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Precarious yet optimistic : the lived experiences of Filipina 457 visa holders in the Australian labour market : a thesis presented in partial fulfilment of the requirements for the degree of Master in International Development at Massey University, Palmerston North, New Zealand
This study looks into the experiences of Filipina migrants on 457 visas in the Australian labour
market, and how these women interpret and make sense of their experiences. In particular it
addresses the invisibility of migrant women, in the context of the current rise in temporary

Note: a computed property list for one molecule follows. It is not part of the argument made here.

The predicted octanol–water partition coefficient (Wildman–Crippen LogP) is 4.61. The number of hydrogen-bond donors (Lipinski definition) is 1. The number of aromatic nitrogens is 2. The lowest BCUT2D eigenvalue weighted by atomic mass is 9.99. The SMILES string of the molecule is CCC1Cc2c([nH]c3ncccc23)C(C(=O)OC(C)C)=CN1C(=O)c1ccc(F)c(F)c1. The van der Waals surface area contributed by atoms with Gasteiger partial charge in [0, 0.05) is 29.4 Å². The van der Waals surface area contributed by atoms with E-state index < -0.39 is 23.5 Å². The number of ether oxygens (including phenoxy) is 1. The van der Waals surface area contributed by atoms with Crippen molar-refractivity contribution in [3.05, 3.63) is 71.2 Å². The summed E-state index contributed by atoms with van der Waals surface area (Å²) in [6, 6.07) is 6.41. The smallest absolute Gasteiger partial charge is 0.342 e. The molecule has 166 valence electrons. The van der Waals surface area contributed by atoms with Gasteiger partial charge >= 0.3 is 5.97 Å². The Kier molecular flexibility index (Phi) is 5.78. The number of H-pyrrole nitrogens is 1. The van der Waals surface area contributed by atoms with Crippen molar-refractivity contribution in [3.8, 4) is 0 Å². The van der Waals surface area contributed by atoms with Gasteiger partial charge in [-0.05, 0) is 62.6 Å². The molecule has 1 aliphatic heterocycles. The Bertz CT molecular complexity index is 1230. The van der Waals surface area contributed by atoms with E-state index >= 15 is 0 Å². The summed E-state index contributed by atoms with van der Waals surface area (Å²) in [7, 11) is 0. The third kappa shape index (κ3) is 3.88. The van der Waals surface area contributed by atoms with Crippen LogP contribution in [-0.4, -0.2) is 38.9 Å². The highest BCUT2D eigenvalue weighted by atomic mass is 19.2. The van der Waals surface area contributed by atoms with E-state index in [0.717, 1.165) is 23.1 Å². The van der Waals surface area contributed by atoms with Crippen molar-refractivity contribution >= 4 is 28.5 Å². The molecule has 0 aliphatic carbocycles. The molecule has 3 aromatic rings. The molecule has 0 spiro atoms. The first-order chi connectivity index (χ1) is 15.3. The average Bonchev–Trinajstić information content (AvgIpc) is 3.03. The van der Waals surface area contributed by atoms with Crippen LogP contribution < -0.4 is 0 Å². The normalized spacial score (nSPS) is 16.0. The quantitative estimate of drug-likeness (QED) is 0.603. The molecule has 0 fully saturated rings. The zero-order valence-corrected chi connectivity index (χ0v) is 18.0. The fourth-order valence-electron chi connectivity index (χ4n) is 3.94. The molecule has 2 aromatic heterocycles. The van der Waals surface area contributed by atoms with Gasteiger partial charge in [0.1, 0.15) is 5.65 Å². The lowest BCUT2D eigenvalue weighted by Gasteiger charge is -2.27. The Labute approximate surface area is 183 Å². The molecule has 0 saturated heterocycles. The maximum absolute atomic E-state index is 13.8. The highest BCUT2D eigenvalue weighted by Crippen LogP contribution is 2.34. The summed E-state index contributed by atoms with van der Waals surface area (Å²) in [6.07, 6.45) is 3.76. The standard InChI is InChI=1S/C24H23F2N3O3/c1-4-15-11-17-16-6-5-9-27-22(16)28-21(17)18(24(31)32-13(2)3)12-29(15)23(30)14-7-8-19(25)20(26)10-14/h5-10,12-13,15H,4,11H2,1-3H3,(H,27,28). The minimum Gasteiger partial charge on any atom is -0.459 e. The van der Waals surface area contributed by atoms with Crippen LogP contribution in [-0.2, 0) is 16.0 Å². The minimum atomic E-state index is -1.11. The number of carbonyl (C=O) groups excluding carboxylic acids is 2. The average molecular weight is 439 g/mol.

skilled migration and the feminisation of migration. Whereas most prior research on this topic
focused on measurable working conditions, this study focuses on the lived experiences.
This study adopts a qualitative approach, and draws mainly upon interviews and a small
qualitative web survey involving Filipina migrants. The results reveal the convergence of various
factors within the subclass 457 visa programme which shaped the labour experiences of women.
The Filipinas who migrated as primary 457 visa holders have better labour market outcomes in
comparison to Filipinas who migrated as dependent partners of primary 457 visa holders, whose
skills and potential were largely underutilised. Yet in spite of this labour market outcome
disparity, the lived experiences of both primary holders and dependents were the same – that of
varying degrees and forms of precariousness and optimism.